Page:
Salvador Dalí once made a comparison of great painters. He rated each for his colors, drawing, invention, and other qualities. For “mystery” he gave Leonardo da Vinci a 10. Isn’t that one of Leonardo’s fortes?
The landscapes in his paintings have much to do with the mystery. Some are troubling—spooky—fantasy worlds. (The philosopher Kant makes schrecklich–terrifying–one of the qualities of the sublime.) Others are outright paradises.
The dreamlike landscapes are in nearly all of Leonardo’s works. This may be his first one–the scene behind Jesus in Verrocchio’s Baptism picture. Legend says Leonardo painted the angel on the left.
Baptism of Christ by Andrea del Verrocchio, c.1475 (public domain photo)
Look at the strange port with the ghastly high mountains in this Annunciation.
Detail of the Annunciation, Uffizi Gallery, Florence (public domain photo)
Or the strange rocks of the cavern and lagoon in the Virgin of the Rocks.
Virgin of the Rocks, National Gallery, London (public domain photo)
The winding road , the bridge, the lakes and the mountains behind the Mona Lisa have intrigued people for five hundred years.
Gioconda or Mona Lisa, Louvre, Paris (public domain photo)
See the high mountain fantasies in the Leningrad Litta Madonna:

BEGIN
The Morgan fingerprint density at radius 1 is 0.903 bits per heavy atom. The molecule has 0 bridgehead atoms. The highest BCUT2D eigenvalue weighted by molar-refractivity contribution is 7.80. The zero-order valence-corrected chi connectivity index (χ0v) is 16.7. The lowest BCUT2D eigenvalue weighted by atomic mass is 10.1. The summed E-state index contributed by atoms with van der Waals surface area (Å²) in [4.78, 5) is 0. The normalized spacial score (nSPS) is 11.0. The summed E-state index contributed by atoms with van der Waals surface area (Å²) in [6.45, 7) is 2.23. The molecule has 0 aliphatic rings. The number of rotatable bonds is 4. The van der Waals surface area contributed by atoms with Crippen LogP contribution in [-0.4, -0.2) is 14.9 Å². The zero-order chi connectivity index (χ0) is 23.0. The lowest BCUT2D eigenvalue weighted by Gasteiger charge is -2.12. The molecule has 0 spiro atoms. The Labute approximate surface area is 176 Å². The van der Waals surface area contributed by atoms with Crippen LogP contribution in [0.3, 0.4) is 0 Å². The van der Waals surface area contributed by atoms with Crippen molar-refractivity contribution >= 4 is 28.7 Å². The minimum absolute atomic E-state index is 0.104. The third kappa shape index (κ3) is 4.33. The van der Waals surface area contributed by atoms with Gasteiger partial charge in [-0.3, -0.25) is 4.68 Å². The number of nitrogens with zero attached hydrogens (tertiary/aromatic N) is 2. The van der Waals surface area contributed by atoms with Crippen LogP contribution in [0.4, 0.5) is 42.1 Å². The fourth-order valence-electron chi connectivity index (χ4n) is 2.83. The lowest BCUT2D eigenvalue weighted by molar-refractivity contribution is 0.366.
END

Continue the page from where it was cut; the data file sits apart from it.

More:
Madonna Litta, Hermitage, Leningrad (public domain photo)
And the still water behind the prickly tree of the Benci portrait:
Ginevra de’ Benci, National Gallery (public domain photo)
There is even a placid meadow out the window in The Last Supper:
The Last Supper, Milan (public domain photo)
How are these different from other landscapes? What gives them a mysterious or sublime quality?
Leonardo’s own uniquely deep and complex personality.
They are not scenes that he went out and copied from a mountaintop or valley. He did draw that way—there are plein-air chalk and pen-and-ink drawings of his, like this one which he made at 21:
Study of a Tuscan Landscape, Uffizi (public domain photo)
But he didn’t put them into his paintings. For those he invented landscapes. He made them up. That is why they are so personal, why they are not quite real. The lines that make them are all out of his head, which transformed the facts he had learned while sketching outdoors.